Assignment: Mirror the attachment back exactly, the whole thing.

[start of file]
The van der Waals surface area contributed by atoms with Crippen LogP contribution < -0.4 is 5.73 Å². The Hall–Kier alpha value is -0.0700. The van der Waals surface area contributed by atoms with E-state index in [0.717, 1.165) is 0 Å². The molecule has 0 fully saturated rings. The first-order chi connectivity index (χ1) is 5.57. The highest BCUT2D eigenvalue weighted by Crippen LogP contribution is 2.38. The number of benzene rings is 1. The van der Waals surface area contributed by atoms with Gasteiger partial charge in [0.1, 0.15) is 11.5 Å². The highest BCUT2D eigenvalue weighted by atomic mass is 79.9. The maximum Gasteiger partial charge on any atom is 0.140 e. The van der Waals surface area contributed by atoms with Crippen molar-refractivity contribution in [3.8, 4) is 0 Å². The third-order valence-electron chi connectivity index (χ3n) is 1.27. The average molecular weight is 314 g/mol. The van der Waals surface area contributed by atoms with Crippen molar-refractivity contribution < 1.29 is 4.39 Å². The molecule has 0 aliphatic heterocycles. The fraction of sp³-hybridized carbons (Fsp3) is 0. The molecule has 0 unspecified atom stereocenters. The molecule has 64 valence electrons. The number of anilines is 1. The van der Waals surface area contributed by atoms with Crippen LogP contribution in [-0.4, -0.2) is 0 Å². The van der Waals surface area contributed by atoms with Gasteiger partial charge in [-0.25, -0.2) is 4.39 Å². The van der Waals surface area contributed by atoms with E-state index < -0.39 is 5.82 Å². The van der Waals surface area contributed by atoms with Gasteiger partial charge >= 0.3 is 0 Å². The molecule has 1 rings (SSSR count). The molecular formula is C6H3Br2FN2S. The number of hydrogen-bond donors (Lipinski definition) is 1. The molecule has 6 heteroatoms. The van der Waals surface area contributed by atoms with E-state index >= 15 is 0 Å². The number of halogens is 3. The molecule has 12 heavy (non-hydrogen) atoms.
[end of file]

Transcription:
The van der Waals surface area contributed by atoms with Crippen LogP contribution < -0.4 is 5.73 Å². The Hall–Kier alpha value is -0.0700. The van der Waals surface area contributed by atoms with E-state index in [0.717, 1.165) is 0 Å². The molecule has 0 fully saturated rings. The first-order chi connectivity index (χ1) is 5.57. The highest BCUT2D eigenvalue weighted by Crippen LogP contribution is 2.38. The number of benzene rings is 1. The van der Waals surface area contributed by atoms with Gasteiger partial charge in [0.1, 0.15) is 11.5 Å². The highest BCUT2D eigenvalue weighted by atomic mass is 79.9. The maximum Gasteiger partial charge on any atom is 0.140 e. The van der Waals surface area contributed by atoms with Crippen molar-refractivity contribution in [3.8, 4) is 0 Å². The third-order valence-electron chi connectivity index (χ3n) is 1.27. The average molecular weight is 314 g/mol. The van der Waals surface area contributed by atoms with Crippen molar-refractivity contribution < 1.29 is 4.39 Å². The molecule has 0 aliphatic heterocycles. The fraction of sp³-hybridized carbons (Fsp3) is 0. The molecule has 0 unspecified atom stereocenters. The molecule has 64 valence electrons. The number of anilines is 1. The van der Waals surface area contributed by atoms with Crippen LogP contribution in [-0.4, -0.2) is 0 Å². The van der Waals surface area contributed by atoms with Gasteiger partial charge in [-0.25, -0.2) is 4.39 Å². The van der Waals surface area contributed by atoms with E-state index < -0.39 is 5.82 Å². The van der Waals surface area contributed by atoms with Gasteiger partial charge >= 0.3 is 0 Å². The molecule has 1 rings (SSSR count). The molecular formula is C6H3Br2FN2S. The number of hydrogen-bond donors (Lipinski definition) is 1. The molecule has 6 heteroatoms. The van der Waals surface area contributed by atoms with E-state index >= 15 is 0 Å². The number of halogens is 3. The molecule has 12 heavy (non-hydrogen) atoms.